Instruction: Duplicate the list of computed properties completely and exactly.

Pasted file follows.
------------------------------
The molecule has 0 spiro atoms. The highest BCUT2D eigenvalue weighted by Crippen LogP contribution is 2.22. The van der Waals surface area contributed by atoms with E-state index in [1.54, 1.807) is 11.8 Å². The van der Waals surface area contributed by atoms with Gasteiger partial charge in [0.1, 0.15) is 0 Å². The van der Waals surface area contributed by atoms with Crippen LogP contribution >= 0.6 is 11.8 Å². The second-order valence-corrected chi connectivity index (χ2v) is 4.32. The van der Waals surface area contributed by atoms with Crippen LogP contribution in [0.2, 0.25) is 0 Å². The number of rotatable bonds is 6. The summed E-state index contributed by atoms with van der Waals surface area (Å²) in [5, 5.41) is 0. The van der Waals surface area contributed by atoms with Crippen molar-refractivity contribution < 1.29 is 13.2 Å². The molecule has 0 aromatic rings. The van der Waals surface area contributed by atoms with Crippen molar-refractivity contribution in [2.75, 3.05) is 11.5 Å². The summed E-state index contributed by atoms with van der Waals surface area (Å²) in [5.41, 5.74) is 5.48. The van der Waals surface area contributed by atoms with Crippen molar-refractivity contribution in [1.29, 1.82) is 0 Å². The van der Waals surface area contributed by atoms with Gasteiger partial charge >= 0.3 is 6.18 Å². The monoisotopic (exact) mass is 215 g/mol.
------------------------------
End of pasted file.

The molecule has 0 spiro atoms. The highest BCUT2D eigenvalue weighted by Crippen LogP contribution is 2.22. The van der Waals surface area contributed by atoms with E-state index in [1.54, 1.807) is 11.8 Å². The van der Waals surface area contributed by atoms with Gasteiger partial charge in [0.1, 0.15) is 0 Å². The van der Waals surface area contributed by atoms with Crippen LogP contribution >= 0.6 is 11.8 Å². The second-order valence-corrected chi connectivity index (χ2v) is 4.32. The van der Waals surface area contributed by atoms with Crippen LogP contribution in [0.2, 0.25) is 0 Å². The number of rotatable bonds is 6. The summed E-state index contributed by atoms with van der Waals surface area (Å²) in [5, 5.41) is 0. The van der Waals surface area contributed by atoms with Crippen molar-refractivity contribution < 1.29 is 13.2 Å². The molecule has 0 aromatic rings. The van der Waals surface area contributed by atoms with Crippen molar-refractivity contribution in [2.75, 3.05) is 11.5 Å². The summed E-state index contributed by atoms with van der Waals surface area (Å²) in [5.41, 5.74) is 5.48. The van der Waals surface area contributed by atoms with Crippen molar-refractivity contribution in [1.29, 1.82) is 0 Å². The van der Waals surface area contributed by atoms with Gasteiger partial charge >= 0.3 is 6.18 Å². The monoisotopic (exact) mass is 215 g/mol.